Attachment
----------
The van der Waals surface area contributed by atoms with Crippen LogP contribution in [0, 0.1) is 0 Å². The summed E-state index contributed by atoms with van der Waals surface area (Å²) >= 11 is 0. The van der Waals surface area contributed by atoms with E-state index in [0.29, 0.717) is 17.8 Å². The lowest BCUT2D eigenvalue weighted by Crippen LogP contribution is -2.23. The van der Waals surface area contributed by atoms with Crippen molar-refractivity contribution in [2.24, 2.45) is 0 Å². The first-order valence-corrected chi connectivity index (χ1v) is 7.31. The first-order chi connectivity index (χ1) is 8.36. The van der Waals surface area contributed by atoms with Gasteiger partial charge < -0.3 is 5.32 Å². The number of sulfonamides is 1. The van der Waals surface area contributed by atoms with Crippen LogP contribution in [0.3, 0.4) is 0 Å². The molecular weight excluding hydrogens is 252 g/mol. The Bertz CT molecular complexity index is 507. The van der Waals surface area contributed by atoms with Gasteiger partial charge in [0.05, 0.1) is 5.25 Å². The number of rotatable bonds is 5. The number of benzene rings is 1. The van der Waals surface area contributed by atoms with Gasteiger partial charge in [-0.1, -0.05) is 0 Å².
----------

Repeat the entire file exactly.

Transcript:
The van der Waals surface area contributed by atoms with Crippen LogP contribution in [0, 0.1) is 0 Å². The summed E-state index contributed by atoms with van der Waals surface area (Å²) >= 11 is 0. The van der Waals surface area contributed by atoms with E-state index in [0.29, 0.717) is 17.8 Å². The lowest BCUT2D eigenvalue weighted by Crippen LogP contribution is -2.23. The van der Waals surface area contributed by atoms with Crippen molar-refractivity contribution in [2.24, 2.45) is 0 Å². The first-order valence-corrected chi connectivity index (χ1v) is 7.31. The first-order chi connectivity index (χ1) is 8.36. The van der Waals surface area contributed by atoms with Gasteiger partial charge < -0.3 is 5.32 Å². The number of sulfonamides is 1. The van der Waals surface area contributed by atoms with Crippen LogP contribution in [0.3, 0.4) is 0 Å². The molecular weight excluding hydrogens is 252 g/mol. The Bertz CT molecular complexity index is 507. The van der Waals surface area contributed by atoms with Gasteiger partial charge in [0.05, 0.1) is 5.25 Å². The number of rotatable bonds is 5. The number of benzene rings is 1. The van der Waals surface area contributed by atoms with Gasteiger partial charge in [-0.1, -0.05) is 0 Å².